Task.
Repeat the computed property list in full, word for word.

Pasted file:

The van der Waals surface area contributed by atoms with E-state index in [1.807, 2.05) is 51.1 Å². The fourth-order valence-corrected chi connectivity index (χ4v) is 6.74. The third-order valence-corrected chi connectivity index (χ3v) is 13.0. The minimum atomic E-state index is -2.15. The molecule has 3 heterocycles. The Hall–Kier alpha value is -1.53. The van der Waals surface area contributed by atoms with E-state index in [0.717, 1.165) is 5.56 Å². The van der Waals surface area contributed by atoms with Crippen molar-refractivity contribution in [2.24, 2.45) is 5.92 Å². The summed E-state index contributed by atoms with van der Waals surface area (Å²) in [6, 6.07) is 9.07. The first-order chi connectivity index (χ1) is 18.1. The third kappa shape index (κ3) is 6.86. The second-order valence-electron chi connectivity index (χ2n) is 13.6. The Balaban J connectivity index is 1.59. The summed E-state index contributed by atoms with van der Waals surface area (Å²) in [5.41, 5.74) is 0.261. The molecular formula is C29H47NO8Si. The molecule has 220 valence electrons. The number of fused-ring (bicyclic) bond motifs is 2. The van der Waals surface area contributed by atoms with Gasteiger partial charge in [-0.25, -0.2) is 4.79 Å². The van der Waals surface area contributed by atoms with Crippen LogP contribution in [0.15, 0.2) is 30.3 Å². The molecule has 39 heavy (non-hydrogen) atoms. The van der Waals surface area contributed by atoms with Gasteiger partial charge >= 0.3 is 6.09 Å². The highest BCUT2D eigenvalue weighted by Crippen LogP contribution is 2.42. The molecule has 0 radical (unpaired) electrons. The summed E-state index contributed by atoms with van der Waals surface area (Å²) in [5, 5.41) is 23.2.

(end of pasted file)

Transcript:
The van der Waals surface area contributed by atoms with E-state index in [1.807, 2.05) is 51.1 Å². The fourth-order valence-corrected chi connectivity index (χ4v) is 6.74. The third-order valence-corrected chi connectivity index (χ3v) is 13.0. The minimum atomic E-state index is -2.15. The molecule has 3 heterocycles. The Hall–Kier alpha value is -1.53. The van der Waals surface area contributed by atoms with E-state index in [0.717, 1.165) is 5.56 Å². The van der Waals surface area contributed by atoms with Crippen molar-refractivity contribution in [2.24, 2.45) is 5.92 Å². The summed E-state index contributed by atoms with van der Waals surface area (Å²) in [6, 6.07) is 9.07. The first-order chi connectivity index (χ1) is 18.1. The third kappa shape index (κ3) is 6.86. The second-order valence-electron chi connectivity index (χ2n) is 13.6. The Balaban J connectivity index is 1.59. The summed E-state index contributed by atoms with van der Waals surface area (Å²) in [5.41, 5.74) is 0.261. The molecular formula is C29H47NO8Si. The molecule has 220 valence electrons. The number of fused-ring (bicyclic) bond motifs is 2. The van der Waals surface area contributed by atoms with Gasteiger partial charge in [-0.25, -0.2) is 4.79 Å². The van der Waals surface area contributed by atoms with Crippen LogP contribution in [0.15, 0.2) is 30.3 Å². The molecule has 39 heavy (non-hydrogen) atoms. The van der Waals surface area contributed by atoms with Gasteiger partial charge >= 0.3 is 6.09 Å². The highest BCUT2D eigenvalue weighted by Crippen LogP contribution is 2.42. The molecule has 0 radical (unpaired) electrons. The summed E-state index contributed by atoms with van der Waals surface area (Å²) in [5, 5.41) is 23.2.